The friendship between a 76 and 17-year-old shows the connection knows no bounds

Antoinette-Marie Williams gave Emmett Daniels a run for his money when they first met over a game of chess two years ago. This leads the two to eagerly await the other’s presence, so they can partner up and play again.

“The first day we played, we were kindred spirits,” he told me as we rode a Zoom with Daniels, whom he hadn’t seen face-to-face in months. “I am a good opponent for him. I don’t think he expected it.”

Daniels smiled, nodding in affirmation. “Our chess games match perfectly,” he said.

Williams, 76, and Daniels, 17, met when Daniels joined the DOROT program in high school, a New York organization that promotes intergenerational support groups by pairing older adults with more young students for a range of activities from sports and affinity groups to music events. It serves 4,000 older adults each year, many of them are homeless, living alone, or longing for connection, according to the organization’s website.

Williams and Daniels have since played many chess games together, and above all of them, have a great conversation outside the doors of the program.

Observing the two interact on camera makes it easy to forget the dynamics of age and the baseless assumption that people of different generations have little in common or that the old is the only teacher. relationship like this.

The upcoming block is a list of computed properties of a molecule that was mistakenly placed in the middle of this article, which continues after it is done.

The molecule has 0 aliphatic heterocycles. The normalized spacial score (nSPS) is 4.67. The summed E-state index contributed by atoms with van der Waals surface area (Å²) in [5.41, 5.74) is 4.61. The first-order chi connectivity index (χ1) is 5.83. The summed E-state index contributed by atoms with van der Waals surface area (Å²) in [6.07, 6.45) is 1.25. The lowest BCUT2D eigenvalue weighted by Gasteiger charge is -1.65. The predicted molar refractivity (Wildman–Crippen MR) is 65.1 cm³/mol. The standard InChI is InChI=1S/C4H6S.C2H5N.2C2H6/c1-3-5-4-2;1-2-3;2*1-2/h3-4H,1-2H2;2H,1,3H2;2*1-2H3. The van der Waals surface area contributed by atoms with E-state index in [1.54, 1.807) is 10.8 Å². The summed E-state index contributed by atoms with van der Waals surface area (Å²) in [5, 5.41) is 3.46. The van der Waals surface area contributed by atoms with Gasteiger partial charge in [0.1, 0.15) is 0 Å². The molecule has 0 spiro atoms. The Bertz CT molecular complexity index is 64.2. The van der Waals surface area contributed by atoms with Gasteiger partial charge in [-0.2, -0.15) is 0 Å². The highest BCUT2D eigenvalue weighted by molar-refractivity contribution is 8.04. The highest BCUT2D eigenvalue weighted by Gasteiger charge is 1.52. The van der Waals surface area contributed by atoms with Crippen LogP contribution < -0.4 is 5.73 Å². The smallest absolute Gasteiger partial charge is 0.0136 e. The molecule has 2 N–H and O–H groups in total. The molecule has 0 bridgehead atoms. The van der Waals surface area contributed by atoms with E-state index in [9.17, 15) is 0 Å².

Before I even started the interview, Daniels eagerly jumped into the conversation to share with Williams that she had been accepted to college. Williams was beaming with excitement and offered his congratulations. “I know you can do it.”

The subject quickly changed, and Daniels said he had recently seen a video of Williams’ skydiving trip.

“I did it again the next summer. You can join me… You know how dogs hang out of a car that blows in the wind? That’s how I feel, and it’s like oh my god, just seeing the world, just being out there in the open 14,500 feet up and up. We all laughed at the vivid image and admired Williams’ fearlessness—and how she said adventure has no age limit.

DOROT, which was launched in 1976 and translates to “generations” in Hebrew, aims to combat social isolation, and more directly, the epidemic of loneliness among the elderly. The organization’s intergenerational program pairs high school seniors with adults 65 and older for weekly virtual and in-person programming at their New York location.

Loneliness is a public health issue

Loneliness and social isolation pose a risk to public health, according to the US Centers for Disease Control and Prevention (CDC). Nearly one in four seniors over age 65 is socially isolated, the National Academies of Sciences, Engineering, and Medicine reports. Social isolation increases people’s risk for heart disease and early death. It is also associated with a 50% increased risk of dementia. LGBTQ+ people and immigrants experience loneliness in higher ratesaccording to research.

“As a family physician and a primary care physician, but more as a son, and a nephew, a caregiver, and a loved one to the people out there in my family and community, it’s very clear to me that loneliness drives a lot of hardship and illness,” Dr. Neil Patel, a primary care physician and chief health officer at Patinawho works to deliver health care to those over 65, said luck. The pandemic is exacerbating the loneliness that the elderly already face.